In addition to the arguments for dismissal, Platte also requests an entry of summary judgment arguing that the "litigation is not ripe" until the Pennsylvania court enters judgment against V-Tech, thereby declaring the amount owed by Platte. In furtherance of this argument, Platte makes references to the doctrine of res judicata. While Platte is correct that a state court judgment directly on the factual issues in this dispute would likely have preclusive effect on this action, because there is not yet any final determination on the merits res judicata is not applicable.Platte's concerns about parallel proceedings in state and federal courts on similar factual circumstances are instead addressed by the doctrine of abstention. Under the doctrine of abstention, the potential "relief" available would be either to stay or dismiss the federal action. Therefore, Platte's argument will be considered as a motion to stay or dismiss under the doctrine of abstention.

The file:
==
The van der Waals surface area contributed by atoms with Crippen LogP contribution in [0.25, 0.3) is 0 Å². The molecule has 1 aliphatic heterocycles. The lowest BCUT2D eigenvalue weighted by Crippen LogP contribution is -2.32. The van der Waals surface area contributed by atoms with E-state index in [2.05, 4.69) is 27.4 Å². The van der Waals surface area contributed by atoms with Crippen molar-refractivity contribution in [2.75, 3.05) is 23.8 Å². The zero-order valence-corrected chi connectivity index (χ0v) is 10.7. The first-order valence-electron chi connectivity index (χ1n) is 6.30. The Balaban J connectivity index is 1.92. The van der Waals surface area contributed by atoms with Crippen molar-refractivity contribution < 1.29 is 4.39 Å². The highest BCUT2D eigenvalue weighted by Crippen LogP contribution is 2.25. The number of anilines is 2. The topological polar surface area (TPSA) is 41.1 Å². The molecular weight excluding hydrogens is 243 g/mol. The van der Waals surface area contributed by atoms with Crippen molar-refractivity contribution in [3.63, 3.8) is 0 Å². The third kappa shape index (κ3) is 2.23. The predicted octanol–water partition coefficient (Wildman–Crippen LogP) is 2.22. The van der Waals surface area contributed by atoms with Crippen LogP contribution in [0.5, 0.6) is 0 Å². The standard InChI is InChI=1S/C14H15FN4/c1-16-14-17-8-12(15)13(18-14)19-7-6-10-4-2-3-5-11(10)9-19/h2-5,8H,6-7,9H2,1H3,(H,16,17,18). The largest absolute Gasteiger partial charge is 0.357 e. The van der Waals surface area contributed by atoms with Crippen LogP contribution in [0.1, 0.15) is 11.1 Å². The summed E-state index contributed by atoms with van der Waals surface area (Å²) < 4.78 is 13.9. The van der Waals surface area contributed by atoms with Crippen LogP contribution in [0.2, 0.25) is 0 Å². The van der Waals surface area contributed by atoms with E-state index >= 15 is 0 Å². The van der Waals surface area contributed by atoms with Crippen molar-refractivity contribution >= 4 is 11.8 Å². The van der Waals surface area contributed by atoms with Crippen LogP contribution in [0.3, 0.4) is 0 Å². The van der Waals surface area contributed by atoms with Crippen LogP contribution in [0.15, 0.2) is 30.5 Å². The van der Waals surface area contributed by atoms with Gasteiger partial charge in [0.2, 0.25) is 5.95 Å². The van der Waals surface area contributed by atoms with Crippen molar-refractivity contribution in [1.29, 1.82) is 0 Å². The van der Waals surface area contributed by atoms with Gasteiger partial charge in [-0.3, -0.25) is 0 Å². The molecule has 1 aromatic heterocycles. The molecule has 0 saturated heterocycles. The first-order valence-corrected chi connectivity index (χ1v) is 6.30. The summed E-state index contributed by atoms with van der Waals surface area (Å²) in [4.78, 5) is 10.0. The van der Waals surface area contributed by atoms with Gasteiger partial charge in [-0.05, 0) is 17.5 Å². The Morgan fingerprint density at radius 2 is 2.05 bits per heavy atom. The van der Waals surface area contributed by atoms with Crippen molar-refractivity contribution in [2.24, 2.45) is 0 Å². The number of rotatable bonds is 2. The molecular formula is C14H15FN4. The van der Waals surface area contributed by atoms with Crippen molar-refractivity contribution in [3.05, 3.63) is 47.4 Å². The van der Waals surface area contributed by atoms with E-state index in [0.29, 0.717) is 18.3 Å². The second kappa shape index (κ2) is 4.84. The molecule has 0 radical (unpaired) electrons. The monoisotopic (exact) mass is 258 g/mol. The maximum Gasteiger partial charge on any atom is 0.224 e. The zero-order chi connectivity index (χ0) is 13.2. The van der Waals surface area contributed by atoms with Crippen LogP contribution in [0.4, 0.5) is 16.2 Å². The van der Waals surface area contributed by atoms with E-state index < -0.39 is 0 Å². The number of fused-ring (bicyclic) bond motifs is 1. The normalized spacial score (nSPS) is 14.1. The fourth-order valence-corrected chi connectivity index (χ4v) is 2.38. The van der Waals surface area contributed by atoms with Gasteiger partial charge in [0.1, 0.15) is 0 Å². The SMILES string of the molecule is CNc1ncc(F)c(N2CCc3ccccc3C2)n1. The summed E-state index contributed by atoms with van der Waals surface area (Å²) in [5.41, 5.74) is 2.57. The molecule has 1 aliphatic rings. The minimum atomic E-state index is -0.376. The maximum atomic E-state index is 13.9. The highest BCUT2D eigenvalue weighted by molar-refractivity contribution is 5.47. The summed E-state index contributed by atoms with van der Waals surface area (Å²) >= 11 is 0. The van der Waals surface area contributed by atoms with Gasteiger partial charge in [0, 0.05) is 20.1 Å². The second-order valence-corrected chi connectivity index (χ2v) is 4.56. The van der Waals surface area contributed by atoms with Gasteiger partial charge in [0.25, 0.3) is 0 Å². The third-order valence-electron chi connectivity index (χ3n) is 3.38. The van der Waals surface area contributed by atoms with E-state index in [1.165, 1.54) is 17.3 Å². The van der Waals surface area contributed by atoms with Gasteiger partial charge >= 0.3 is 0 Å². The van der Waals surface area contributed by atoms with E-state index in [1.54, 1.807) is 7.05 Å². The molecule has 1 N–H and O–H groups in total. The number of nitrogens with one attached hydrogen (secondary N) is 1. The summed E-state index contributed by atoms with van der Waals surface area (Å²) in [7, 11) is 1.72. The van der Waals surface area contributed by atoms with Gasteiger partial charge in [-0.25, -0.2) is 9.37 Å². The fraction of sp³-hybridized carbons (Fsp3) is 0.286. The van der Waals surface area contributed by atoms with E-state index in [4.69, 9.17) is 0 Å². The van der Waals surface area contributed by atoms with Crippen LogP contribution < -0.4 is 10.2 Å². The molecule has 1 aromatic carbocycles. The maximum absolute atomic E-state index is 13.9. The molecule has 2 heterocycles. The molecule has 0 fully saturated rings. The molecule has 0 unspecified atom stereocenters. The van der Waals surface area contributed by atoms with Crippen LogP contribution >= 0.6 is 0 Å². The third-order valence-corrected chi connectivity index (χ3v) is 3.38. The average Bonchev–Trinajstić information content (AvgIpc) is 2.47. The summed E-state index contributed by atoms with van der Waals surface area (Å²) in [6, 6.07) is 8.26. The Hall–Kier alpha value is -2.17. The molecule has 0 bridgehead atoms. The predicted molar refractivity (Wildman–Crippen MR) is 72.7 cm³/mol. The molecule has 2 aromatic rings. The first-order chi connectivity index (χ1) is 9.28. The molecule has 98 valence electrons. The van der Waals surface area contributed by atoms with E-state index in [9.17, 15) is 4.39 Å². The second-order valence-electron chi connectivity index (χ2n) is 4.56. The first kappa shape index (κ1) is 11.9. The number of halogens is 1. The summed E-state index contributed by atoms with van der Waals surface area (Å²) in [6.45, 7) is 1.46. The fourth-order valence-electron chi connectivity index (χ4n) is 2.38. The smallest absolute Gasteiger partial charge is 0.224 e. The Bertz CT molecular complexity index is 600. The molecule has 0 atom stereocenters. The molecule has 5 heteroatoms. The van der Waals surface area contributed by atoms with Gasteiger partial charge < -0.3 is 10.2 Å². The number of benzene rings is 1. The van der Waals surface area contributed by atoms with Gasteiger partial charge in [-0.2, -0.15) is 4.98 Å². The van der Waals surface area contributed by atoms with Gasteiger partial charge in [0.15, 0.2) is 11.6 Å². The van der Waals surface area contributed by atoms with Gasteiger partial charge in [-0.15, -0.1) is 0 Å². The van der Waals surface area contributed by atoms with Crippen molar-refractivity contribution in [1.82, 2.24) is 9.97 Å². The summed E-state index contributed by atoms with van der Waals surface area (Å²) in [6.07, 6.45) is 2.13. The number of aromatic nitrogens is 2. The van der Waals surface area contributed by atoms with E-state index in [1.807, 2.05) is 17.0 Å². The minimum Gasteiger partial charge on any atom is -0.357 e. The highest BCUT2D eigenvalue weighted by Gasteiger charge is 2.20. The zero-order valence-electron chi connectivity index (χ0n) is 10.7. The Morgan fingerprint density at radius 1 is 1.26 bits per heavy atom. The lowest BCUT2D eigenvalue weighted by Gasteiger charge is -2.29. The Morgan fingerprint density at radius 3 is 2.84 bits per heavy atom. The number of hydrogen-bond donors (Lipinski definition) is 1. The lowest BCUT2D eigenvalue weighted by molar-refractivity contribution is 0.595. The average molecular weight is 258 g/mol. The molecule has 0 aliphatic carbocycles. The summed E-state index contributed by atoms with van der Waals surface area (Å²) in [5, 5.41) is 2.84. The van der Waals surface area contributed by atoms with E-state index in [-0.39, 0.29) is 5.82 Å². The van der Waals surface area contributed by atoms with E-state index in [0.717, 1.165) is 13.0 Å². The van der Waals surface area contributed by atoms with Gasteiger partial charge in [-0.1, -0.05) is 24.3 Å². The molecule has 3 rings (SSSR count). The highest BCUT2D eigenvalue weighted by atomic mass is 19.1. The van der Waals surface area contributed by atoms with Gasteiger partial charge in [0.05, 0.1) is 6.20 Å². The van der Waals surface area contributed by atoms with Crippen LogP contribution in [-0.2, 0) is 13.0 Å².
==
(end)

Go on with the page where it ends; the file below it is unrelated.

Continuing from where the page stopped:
"Federal district courts have a 'virtually unflagging obligation . . . to exercise the jurisdiction given them.'" IFC Interconsult, AG v. Safeguard Int'l Partners, LLC, 438 F.3d 298, 305 (3d Cir. 2006) (quoting Colorado River Water Conservation Dist. v. United States, 424 U.S. 800, 817 (1976)). In IFC Interconsult, the Third Circuit Court of Appeals outlined the doctrine of abstention as applicable to four situations: (1) "cases that present federal constitutional issues that might be mooted or presented in a different posture by a state court determination of pertinent state law," see R.R. Comm'r v. Pullman Co., 312 U.S. 416 (1941); (2) "cases that present difficult questions of state law bearing on policy problems of substantial import whose importance transcends the result in the case at bar," see Burford v. Sun Oil Co., 319 U.S. 315 (1943); (3) "cases in which federal jurisdiction has been invoked for the purpose of restraining valid, good faith state criminal proceedings," see Younger v. Harris, 401 U.S. 37 (1971); and (4) "cases in which abstention might be proper out of respect for considerations of [wise] judicial administration, giving regard to conservation of judicial resources and comprehensive disposition of litigation," see Colorado River, 424 U.S. at 800. IFC Interconsult, 438 F.3d at 305 (quotations and citations drawn from opinion). Among the four potential types of abstention only the fourth, Colorado River abstention, is relevant here.